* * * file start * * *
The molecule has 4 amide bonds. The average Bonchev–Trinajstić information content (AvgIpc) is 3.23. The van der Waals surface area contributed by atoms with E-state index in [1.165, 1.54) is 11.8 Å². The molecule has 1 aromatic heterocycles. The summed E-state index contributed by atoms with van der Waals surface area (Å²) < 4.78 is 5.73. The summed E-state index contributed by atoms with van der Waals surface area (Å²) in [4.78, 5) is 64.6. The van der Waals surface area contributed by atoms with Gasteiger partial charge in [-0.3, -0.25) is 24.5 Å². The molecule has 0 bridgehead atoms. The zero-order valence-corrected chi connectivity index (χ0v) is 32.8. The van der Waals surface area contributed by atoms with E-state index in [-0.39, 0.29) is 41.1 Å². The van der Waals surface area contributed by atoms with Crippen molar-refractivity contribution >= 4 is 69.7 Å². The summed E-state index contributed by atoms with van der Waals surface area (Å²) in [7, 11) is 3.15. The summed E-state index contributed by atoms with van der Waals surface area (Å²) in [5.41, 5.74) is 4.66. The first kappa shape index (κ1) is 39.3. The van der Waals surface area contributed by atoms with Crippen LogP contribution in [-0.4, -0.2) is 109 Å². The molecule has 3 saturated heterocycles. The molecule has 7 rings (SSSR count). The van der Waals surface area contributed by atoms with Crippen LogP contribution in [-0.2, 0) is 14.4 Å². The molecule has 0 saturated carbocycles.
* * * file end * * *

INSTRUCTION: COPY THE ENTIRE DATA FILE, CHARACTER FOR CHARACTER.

The molecule has 4 amide bonds. The average Bonchev–Trinajstić information content (AvgIpc) is 3.23. The van der Waals surface area contributed by atoms with E-state index in [1.165, 1.54) is 11.8 Å². The molecule has 1 aromatic heterocycles. The summed E-state index contributed by atoms with van der Waals surface area (Å²) < 4.78 is 5.73. The summed E-state index contributed by atoms with van der Waals surface area (Å²) in [4.78, 5) is 64.6. The van der Waals surface area contributed by atoms with Gasteiger partial charge in [-0.3, -0.25) is 24.5 Å². The molecule has 0 bridgehead atoms. The zero-order valence-corrected chi connectivity index (χ0v) is 32.8. The van der Waals surface area contributed by atoms with E-state index in [-0.39, 0.29) is 41.1 Å². The van der Waals surface area contributed by atoms with Crippen molar-refractivity contribution >= 4 is 69.7 Å². The summed E-state index contributed by atoms with van der Waals surface area (Å²) in [7, 11) is 3.15. The summed E-state index contributed by atoms with van der Waals surface area (Å²) in [5.41, 5.74) is 4.66. The first kappa shape index (κ1) is 39.3. The van der Waals surface area contributed by atoms with Crippen LogP contribution in [-0.4, -0.2) is 109 Å². The molecule has 3 saturated heterocycles. The molecule has 7 rings (SSSR count). The van der Waals surface area contributed by atoms with Crippen LogP contribution in [-0.2, 0) is 14.4 Å². The molecule has 0 saturated carbocycles.